Anyway, I was in the hospital for three months; two months at the Ottawa Heart Institute, and 3 weeks at St Vincent’s long term care facility. I was in an induced coma for the first month.

How did I survive this life changing event? one word. Prayer! My wife Claire ( we have been together 20 years) was at my bedside every single day, praying for me. My parents and brother came almost as often, as did my close friends. They all prayed for a miracle, and to be honest I guess that’s what it was. The first day, when the doctor came out, he told Claire, and my brother Gord, that I had a 10% chance of living through the night.They even had a priest brought in and gave me my last rites…

The next three months were a complete nightmare. My chest was open for two weeks, due to infections. There were 21 lines attached to my body. All that I can remember is the dreams.Long dreams…. I can’t really say I enjoyed them, but having nothing else to do, and I mean nothing, I made the most of them. Strange situations, long conversations, they got stranger and more bizarre as time went by.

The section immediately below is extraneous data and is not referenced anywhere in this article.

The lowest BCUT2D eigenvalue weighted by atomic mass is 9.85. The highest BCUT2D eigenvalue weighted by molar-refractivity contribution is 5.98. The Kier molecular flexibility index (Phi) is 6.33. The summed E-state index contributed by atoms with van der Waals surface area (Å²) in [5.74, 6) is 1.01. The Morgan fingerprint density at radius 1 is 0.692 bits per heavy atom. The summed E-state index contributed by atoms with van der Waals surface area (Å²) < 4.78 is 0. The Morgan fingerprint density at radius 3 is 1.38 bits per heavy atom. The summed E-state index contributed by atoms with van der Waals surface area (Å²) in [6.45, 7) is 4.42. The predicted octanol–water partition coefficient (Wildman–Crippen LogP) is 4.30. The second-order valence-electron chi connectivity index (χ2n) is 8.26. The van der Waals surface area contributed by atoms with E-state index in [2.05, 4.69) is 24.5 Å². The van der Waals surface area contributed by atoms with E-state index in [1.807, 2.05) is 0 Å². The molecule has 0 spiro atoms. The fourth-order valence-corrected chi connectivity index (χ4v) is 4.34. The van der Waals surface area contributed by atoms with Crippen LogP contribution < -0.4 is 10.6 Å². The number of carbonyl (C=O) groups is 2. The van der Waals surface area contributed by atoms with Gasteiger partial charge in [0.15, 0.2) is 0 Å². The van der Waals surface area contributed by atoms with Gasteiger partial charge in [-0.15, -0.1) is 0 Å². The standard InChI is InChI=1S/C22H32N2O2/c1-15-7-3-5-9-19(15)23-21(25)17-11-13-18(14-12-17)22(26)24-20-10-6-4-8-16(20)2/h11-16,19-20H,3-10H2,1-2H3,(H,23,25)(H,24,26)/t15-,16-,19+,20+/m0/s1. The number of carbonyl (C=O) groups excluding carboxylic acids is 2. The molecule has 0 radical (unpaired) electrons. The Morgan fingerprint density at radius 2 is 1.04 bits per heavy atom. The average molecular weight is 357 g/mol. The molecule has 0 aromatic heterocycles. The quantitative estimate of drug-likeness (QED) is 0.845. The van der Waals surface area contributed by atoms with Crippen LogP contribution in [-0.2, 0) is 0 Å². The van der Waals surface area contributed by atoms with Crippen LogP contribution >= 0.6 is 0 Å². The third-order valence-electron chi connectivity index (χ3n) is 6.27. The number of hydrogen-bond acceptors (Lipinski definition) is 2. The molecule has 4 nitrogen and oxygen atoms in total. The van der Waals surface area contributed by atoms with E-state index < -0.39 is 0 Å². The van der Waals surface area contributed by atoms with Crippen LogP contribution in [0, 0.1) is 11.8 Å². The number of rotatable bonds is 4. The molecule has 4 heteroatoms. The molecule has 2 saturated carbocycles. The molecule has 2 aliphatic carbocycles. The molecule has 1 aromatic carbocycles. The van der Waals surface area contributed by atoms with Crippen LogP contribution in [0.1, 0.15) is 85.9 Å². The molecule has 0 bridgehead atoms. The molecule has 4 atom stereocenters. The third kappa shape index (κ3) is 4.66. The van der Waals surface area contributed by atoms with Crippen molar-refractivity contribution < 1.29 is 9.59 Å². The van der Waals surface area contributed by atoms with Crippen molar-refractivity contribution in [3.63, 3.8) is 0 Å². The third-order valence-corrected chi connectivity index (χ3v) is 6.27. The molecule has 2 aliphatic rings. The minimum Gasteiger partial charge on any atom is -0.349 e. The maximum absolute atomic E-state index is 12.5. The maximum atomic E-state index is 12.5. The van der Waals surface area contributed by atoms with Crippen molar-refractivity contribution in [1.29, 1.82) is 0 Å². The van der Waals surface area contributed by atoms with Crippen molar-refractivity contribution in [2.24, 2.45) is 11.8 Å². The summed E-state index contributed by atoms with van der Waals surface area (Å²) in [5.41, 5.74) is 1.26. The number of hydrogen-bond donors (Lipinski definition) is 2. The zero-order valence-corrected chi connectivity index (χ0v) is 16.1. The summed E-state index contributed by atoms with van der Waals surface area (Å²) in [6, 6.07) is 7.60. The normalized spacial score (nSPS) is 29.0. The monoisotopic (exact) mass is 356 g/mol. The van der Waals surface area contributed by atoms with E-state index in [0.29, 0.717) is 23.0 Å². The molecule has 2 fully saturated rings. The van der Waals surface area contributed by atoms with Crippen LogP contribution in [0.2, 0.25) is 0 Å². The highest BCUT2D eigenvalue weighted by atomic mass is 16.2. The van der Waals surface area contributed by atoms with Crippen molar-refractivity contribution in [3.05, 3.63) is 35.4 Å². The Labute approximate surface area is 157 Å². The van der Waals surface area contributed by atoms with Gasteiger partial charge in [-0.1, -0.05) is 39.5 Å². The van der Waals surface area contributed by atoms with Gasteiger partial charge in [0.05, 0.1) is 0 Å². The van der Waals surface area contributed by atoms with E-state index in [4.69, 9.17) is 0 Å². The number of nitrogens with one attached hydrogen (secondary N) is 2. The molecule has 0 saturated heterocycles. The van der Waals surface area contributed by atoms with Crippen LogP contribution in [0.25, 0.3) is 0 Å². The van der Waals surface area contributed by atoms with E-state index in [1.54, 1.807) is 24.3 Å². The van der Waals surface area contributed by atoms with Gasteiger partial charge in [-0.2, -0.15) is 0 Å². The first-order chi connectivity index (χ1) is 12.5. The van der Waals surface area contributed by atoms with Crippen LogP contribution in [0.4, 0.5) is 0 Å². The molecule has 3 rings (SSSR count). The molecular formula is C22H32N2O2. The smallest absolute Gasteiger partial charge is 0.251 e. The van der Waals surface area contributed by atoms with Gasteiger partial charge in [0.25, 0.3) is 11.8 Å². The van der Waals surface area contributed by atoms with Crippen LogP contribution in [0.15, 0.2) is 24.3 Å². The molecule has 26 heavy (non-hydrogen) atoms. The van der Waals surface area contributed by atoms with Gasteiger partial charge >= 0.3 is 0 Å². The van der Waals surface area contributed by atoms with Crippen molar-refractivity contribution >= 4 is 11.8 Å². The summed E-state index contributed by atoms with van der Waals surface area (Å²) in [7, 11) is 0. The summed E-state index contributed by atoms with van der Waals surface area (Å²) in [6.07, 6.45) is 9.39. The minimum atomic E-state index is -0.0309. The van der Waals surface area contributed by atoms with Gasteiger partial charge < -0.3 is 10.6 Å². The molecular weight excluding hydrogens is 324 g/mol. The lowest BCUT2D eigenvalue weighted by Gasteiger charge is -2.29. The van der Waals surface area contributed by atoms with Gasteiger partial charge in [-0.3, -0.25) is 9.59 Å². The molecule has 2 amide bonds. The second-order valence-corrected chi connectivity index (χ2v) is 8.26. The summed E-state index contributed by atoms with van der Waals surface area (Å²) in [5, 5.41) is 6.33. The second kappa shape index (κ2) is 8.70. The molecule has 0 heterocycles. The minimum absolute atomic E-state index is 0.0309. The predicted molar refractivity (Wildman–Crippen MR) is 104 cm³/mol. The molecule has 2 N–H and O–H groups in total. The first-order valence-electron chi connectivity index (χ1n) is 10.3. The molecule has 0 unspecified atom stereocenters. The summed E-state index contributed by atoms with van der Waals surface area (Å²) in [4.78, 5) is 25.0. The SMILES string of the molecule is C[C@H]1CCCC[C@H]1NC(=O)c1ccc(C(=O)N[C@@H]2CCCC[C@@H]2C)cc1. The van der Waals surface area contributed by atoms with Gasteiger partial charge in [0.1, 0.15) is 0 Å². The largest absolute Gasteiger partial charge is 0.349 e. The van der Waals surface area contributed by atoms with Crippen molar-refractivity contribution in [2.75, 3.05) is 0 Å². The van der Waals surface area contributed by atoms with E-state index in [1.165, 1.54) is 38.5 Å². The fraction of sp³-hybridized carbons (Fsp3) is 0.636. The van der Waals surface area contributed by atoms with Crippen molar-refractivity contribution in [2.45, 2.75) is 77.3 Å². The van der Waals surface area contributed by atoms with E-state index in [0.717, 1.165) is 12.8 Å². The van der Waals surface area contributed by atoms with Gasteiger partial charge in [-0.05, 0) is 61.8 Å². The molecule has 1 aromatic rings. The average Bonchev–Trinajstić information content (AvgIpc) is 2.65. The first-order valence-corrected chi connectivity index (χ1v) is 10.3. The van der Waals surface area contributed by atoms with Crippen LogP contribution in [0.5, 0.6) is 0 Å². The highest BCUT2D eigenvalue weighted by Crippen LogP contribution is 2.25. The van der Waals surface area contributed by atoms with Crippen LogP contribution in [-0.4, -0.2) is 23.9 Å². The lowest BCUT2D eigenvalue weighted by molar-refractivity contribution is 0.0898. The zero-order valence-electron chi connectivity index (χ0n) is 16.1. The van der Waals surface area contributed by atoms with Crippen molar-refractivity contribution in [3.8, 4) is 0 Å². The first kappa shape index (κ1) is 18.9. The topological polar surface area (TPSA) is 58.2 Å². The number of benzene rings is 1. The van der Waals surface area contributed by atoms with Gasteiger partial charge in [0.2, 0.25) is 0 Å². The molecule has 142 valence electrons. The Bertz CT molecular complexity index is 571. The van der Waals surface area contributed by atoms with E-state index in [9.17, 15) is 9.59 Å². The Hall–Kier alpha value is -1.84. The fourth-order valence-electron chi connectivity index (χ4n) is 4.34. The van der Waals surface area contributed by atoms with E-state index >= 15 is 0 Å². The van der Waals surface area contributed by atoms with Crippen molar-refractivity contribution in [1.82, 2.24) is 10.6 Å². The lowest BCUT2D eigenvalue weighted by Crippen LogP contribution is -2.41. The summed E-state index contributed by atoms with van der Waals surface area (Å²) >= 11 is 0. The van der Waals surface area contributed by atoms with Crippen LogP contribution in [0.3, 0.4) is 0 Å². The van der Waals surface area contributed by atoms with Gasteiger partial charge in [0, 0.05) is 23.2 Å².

It turns out that while I was completely lost in my own strange world, my real body was so energetic that I had to be restrained at all times. This was reflected in my dreams. I was always tied to my bed, so I was always trying to get out of it. So I ended up in weird day long dreams of me trying desperately to get free, having imaginary conversations with my nurses.

Once I regained consciousness, things just got worse. I was fed intravenously, so no eating, no water. I pulled my feeding tube out 28 times. Now I started dreaming about water, begging anyone who came close, in sign language,for water. These were the most crazy dreams. Good times!

As I said at the start, my girlfriend of 20 years, Claire, was at my side every day that I was in the hospital. She was there at least 8 hours a day, every day, squeezing my hand, saying prayers. The doctors said I had little hope at first, but she would get angry and tell them no one knew when god decided to take someone, and kept praying. By the way, she kept a diary of every thing that happened, which I will share with you a little later. My parents also wrote many emails, detailing my progress, or lack thereof. These still make me very emotional when I read them, and I will share them as well.